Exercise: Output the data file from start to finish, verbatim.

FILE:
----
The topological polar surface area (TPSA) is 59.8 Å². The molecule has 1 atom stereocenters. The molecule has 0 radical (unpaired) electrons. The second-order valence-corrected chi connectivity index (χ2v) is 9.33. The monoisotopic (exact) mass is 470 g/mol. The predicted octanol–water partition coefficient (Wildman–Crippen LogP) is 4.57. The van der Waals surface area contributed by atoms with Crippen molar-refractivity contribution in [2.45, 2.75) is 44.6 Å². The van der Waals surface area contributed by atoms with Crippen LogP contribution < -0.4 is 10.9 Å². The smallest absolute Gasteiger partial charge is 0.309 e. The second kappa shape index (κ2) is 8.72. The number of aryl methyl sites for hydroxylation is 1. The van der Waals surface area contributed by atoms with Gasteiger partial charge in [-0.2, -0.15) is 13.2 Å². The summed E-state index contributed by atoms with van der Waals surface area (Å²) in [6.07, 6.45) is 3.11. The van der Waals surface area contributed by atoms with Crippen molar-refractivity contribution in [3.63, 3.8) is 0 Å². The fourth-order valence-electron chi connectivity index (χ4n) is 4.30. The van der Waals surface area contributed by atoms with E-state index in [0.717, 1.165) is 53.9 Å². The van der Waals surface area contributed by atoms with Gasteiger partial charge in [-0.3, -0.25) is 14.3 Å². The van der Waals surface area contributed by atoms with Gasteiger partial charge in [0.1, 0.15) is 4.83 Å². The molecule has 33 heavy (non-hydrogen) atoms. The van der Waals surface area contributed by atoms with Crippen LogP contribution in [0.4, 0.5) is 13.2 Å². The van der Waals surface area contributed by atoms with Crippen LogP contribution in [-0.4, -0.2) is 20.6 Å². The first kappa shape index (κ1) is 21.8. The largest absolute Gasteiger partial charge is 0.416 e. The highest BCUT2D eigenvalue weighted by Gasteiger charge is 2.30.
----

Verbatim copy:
The topological polar surface area (TPSA) is 59.8 Å². The molecule has 1 atom stereocenters. The molecule has 0 radical (unpaired) electrons. The second-order valence-corrected chi connectivity index (χ2v) is 9.33. The monoisotopic (exact) mass is 470 g/mol. The predicted octanol–water partition coefficient (Wildman–Crippen LogP) is 4.57. The van der Waals surface area contributed by atoms with Crippen molar-refractivity contribution in [2.45, 2.75) is 44.6 Å². The van der Waals surface area contributed by atoms with Crippen LogP contribution < -0.4 is 10.9 Å². The smallest absolute Gasteiger partial charge is 0.309 e. The second kappa shape index (κ2) is 8.72. The number of aryl methyl sites for hydroxylation is 1. The van der Waals surface area contributed by atoms with Gasteiger partial charge in [-0.2, -0.15) is 13.2 Å². The summed E-state index contributed by atoms with van der Waals surface area (Å²) in [6.07, 6.45) is 3.11. The van der Waals surface area contributed by atoms with Crippen molar-refractivity contribution in [3.63, 3.8) is 0 Å². The fourth-order valence-electron chi connectivity index (χ4n) is 4.30. The van der Waals surface area contributed by atoms with E-state index in [0.717, 1.165) is 53.9 Å². The van der Waals surface area contributed by atoms with Gasteiger partial charge in [-0.3, -0.25) is 14.3 Å². The van der Waals surface area contributed by atoms with Gasteiger partial charge in [0.1, 0.15) is 4.83 Å². The molecule has 33 heavy (non-hydrogen) atoms. The van der Waals surface area contributed by atoms with Crippen LogP contribution in [0.4, 0.5) is 13.2 Å². The van der Waals surface area contributed by atoms with Crippen LogP contribution in [-0.4, -0.2) is 20.6 Å². The first kappa shape index (κ1) is 21.8. The largest absolute Gasteiger partial charge is 0.416 e. The highest BCUT2D eigenvalue weighted by Gasteiger charge is 2.30.